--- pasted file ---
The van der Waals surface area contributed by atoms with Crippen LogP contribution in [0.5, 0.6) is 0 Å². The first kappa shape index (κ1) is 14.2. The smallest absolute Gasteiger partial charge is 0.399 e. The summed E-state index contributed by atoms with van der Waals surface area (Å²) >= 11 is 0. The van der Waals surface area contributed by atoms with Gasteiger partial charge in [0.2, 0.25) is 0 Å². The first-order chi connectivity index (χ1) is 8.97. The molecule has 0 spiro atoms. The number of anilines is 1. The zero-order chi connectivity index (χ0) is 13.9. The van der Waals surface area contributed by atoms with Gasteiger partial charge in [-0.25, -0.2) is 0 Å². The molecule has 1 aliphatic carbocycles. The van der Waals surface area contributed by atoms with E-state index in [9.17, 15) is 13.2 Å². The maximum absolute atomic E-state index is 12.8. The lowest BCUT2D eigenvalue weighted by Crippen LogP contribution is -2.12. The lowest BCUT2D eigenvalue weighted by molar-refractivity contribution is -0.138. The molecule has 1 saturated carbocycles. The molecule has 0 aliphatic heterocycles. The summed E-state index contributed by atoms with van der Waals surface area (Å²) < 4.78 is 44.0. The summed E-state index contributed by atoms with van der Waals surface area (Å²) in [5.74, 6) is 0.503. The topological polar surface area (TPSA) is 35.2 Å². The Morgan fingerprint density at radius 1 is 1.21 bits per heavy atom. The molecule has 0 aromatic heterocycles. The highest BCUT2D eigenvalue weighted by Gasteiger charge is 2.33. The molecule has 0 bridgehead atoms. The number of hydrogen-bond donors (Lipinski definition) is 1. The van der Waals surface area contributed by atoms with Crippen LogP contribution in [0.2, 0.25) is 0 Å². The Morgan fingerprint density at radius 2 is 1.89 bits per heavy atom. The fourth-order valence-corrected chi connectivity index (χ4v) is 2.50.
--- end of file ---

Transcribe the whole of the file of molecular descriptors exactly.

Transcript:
The van der Waals surface area contributed by atoms with Crippen LogP contribution in [0.5, 0.6) is 0 Å². The first kappa shape index (κ1) is 14.2. The smallest absolute Gasteiger partial charge is 0.399 e. The summed E-state index contributed by atoms with van der Waals surface area (Å²) >= 11 is 0. The van der Waals surface area contributed by atoms with Gasteiger partial charge in [0.2, 0.25) is 0 Å². The first-order chi connectivity index (χ1) is 8.97. The molecule has 0 spiro atoms. The number of anilines is 1. The zero-order chi connectivity index (χ0) is 13.9. The van der Waals surface area contributed by atoms with Gasteiger partial charge in [-0.25, -0.2) is 0 Å². The molecule has 1 aliphatic carbocycles. The van der Waals surface area contributed by atoms with E-state index in [9.17, 15) is 13.2 Å². The maximum absolute atomic E-state index is 12.8. The lowest BCUT2D eigenvalue weighted by Crippen LogP contribution is -2.12. The lowest BCUT2D eigenvalue weighted by molar-refractivity contribution is -0.138. The molecule has 1 saturated carbocycles. The molecule has 0 aliphatic heterocycles. The summed E-state index contributed by atoms with van der Waals surface area (Å²) < 4.78 is 44.0. The summed E-state index contributed by atoms with van der Waals surface area (Å²) in [5.74, 6) is 0.503. The topological polar surface area (TPSA) is 35.2 Å². The Morgan fingerprint density at radius 1 is 1.21 bits per heavy atom. The molecule has 0 aromatic heterocycles. The highest BCUT2D eigenvalue weighted by Gasteiger charge is 2.33. The molecule has 0 bridgehead atoms. The number of hydrogen-bond donors (Lipinski definition) is 1. The van der Waals surface area contributed by atoms with Crippen LogP contribution in [0.2, 0.25) is 0 Å². The Morgan fingerprint density at radius 2 is 1.89 bits per heavy atom. The fourth-order valence-corrected chi connectivity index (χ4v) is 2.50.